I got a tour of the Clinic, as well as their Innovation Center… so you can imagine, I was like a kid in a candy store! The Mayo Clinic has a culture of innovation that starts with "Drs. Will and Charlie" (the Mayo Brothers) as well as their father (William W. - who mortgaged his house to get a crazy device called a microscope so he could study disease better). And while this is part of their culture, they also recently recognized the importance of having a full Center dedicated to expanding on this arena - thus launching their Center for Innovation in 2008, which now includes around 50 people - a very impressive size.
There were some great people and speakers at the conference. I was inspired in various ways - including the need to eat better (more whole grains, less processed foods and fats), the need to walk more (NEAT = Non-Exercise Activity Thermogenesis), the need to relax in whatever manner works for you, and the importance of living and working in a space that is designed well. I realize those don't sound like they actually met the theme of the conference (since we've been preaching those themes for a long time) but it was how these people said it and what they are doing differently that made an impact.
The first speaker (Dr. Coombs, president of the Mass Medical Society) pointed out the importance of both empowering patients to ask questions AND giving them resources to find answers. Jaime Heywood (PatientsLikeMe) always gives a great talk about the power of patient data. Mrs. Q (who blogs at "Fed up with School Lunch") made me very happy my kids are in a school that treats lunch with respect. Dr. Dean Ornish opened my eyes once again to the importance of Lifestyle and a focus on "health care, not sick care" (FYI - he also told us Medicare is now paying for wellness programs - wow!). And the conference walked the walk by having a fantastic chef make healthy and delicious meals and snacks for us the whole time - check out his recipes at NewTaste.com. Various Design experts gave examples of the importance of their work. And anything by Sekou Andrews (a "spoken-word artist") was amazing.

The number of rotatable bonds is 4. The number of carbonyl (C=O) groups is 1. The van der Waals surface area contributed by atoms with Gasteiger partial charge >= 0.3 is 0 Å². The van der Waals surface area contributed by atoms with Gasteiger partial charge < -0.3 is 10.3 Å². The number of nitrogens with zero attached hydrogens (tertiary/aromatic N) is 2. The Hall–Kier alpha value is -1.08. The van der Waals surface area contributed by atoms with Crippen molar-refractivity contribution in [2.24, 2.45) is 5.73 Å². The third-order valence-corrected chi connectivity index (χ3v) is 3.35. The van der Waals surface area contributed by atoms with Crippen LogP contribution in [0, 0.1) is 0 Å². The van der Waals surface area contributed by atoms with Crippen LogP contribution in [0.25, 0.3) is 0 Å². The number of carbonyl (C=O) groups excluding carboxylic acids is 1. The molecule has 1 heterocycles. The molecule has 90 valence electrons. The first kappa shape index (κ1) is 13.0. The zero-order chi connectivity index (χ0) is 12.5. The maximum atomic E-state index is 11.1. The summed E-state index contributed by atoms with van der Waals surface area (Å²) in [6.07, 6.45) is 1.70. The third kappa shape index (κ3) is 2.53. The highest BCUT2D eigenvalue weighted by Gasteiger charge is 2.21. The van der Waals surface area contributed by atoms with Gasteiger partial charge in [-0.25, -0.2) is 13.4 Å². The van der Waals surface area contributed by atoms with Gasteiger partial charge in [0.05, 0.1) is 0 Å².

I was fortunate to have a little time on stage as well to present some of the work we've been doing with the Szollosi Healthcare Innovation Program (http://www.theshiphome.org/) around "Thinking Differently about EMRs" (Electronic Medical Records). The summary is that today's systems (EMR 1.0) are failed paradigms which try to simulate paper rather than try to take advantage of what computers can do well - information visualization, predictive analysis, etc. Part of this is due to doctors and IT people who don't understand the difference between tasks/workflow and "thoughtflow". Another part is due to the vendors who don't utilize true information designers in creating their systems, and the last part is due to the evolution of monolithic 3-tiered siloed systems which don't allow for easy innovation (see the NRC Report for more details). I then displayed a few screen shots of the potential for future systems (EMR 2.0) - to hopefully stimulate the audience into realizing we can do better. This was similar to a talk I gave in 2009 at HIMSS - here is a blog with the slides.
Finally, kudos to the Mayo Center for Innovation (and particularly Dr. David Rosenman, the conference coordinator) for an excellent meeting. For more thoughts on the conference - check out the Mayo Center for Innovation's Blog.